The AMQP group’s work on trapping and investigating antihydrogen has generated great media interest and building on this we have developed a significant and on-going programme of public engagement. Activities include the development of a bespoke software simulator (Hands on Antihydrogen) of the antimatter experiment for school students.

Facilities

As a student of Lattice Gauge Theory programme in the Department of Physics you will have access to the following Specialist Facilities:

Low-energy positron beam with a high field superconducting magnet for the study of
positronium
CW and pulsed laser systems
Scanning tunnelling electron and nearfield optical microscopes
Raman microscope
CPU parallel cluster
Access to the IBM-built ‘Blue C’ Super computer at Swansea University and is part of the shared use of the teraflop QCDOC facility based in Edinburgh

Research

The Physics Department carries out world-leading research in experimental and theoretical physics.

The results of the Research Excellence Framework (REF) 2014 show that over 80% of the research outputs from both the experimental and theoretical groups were judged to be world-leading or internationally excellent.

Research groups include:

AMQP Group

The Atomic, Molecular and Quantum Physics Group comprises academic staff, postdoctoral officers and postgraduate research students. Its work is supported by grants from EPSRC, the EU, The Royal Society, the Higher Education Funding Council for Wales and various industrial and government sources. There are two main fields of research: Atomic, Molecular and Laser Physics and Nanoscale Physics.

PPT Group

The Particle Physics Theory Group has fourteen members of staff, in addition to postdoctoral officers and research students. It is the fourth largest particle physics theory group in the UK, and is supported mainly by STFC, but also has grants from EPSRC, the EU, Royal Society and Leverhulme Trust. The group recently expanded by hiring two theoretical cosmologists (Ivonne Zavala and Gianmassimo Tasinato). There are five main fields of research: Quantum Field Theory, Strings, Lattice Field Theory, Beyond the Standard Model Physics and Theoretical Cosmology.

Read less
Take advantage of one of our 100 Master’s Scholarships to study Quantum Fields and String at Swansea University, the Times Good University Guide’s Welsh University of the Year 2017. Read more
Take advantage of one of our 100 Master’s Scholarships to study Quantum Fields and String at Swansea University, the Times Good University Guide’s Welsh University of the Year 2017. Postgraduate loans are also available to English and Welsh domiciled students. For more information on fees and funding please visit our website.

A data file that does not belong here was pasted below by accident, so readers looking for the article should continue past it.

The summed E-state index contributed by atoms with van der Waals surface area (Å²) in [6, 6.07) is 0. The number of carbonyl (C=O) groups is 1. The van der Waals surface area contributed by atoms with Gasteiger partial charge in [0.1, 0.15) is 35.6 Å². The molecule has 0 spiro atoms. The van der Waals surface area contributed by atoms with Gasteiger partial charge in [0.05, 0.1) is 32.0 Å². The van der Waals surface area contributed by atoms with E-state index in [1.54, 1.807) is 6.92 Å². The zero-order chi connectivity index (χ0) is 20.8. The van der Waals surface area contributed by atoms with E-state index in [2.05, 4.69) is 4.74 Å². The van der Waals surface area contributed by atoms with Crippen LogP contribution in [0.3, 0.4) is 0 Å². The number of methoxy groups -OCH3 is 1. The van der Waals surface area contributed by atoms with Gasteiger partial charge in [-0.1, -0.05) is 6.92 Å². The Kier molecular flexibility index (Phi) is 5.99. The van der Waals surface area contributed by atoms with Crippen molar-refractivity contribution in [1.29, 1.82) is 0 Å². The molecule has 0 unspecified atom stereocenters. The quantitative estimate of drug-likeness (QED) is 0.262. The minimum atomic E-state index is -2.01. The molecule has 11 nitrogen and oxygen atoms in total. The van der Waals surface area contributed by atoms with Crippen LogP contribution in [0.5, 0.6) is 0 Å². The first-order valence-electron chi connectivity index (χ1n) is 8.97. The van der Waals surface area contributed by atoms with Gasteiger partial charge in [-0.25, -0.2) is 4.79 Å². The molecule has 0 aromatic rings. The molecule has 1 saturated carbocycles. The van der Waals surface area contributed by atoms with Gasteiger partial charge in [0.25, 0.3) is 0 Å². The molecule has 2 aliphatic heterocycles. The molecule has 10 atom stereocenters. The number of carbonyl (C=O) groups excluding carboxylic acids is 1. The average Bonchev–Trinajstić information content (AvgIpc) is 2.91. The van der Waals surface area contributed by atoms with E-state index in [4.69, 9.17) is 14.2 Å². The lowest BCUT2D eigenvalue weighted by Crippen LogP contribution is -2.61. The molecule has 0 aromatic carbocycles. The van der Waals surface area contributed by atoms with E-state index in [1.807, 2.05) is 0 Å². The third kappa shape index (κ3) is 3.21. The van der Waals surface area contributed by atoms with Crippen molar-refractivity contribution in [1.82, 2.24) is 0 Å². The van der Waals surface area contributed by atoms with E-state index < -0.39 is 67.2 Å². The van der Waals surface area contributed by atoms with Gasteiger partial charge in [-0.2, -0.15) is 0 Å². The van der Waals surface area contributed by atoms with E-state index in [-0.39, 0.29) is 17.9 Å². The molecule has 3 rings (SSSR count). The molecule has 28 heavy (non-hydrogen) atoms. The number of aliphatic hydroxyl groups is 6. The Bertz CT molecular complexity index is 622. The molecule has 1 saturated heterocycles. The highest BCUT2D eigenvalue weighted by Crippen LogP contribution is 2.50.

The MSc by Research Quantum Fields and String enables students to pursue a one year individual programme of research. The Quantum Fields & String programme would normally terminate after a year. However, under appropriate circumstances, this first year of research can also be used in a progression to Year 2 of a PhD degree.

As a student of the MSc by Research in Quantum Fields and String you will be fully integrated into one of our established research groups and participate in research activities such as seminars, workshops, laboratories, and field work.

Key Features

Swansea is a research led University to which the Physics department makes a significant contribution, meaning that as a postgraduate Physics student you will benefit from the knowledge and skills of internationally renowned academics.

The Department received top ratings of 4* and 3* in the 2008 RAE, which classified our research as world-leading or internationally excellent in terms of its originality, significance and rigour.

Links with Industry

Our two research groups, Particle Physics Theory (PPT) and Atomic, Molecular and Quantum Physics (AMQP), deliver impact with commercial benefits both nationally and internationally, complemented by a public engagement programme with a global reach.

Economic impacts are realised by the Department’s Analytical Laser Spectroscopy Unit (ALSU) which, since 1993, has worked with companies developing products eventually sold to customers in the nuclear power industry and military, both in the UK and overseas, and in the global aerospace industry. Computational particle physics work performed by the PPT group has spun-off a computer benchmarking tool, BSMBench, used by several leading software outfits, and has led to the establishment of a start-up company.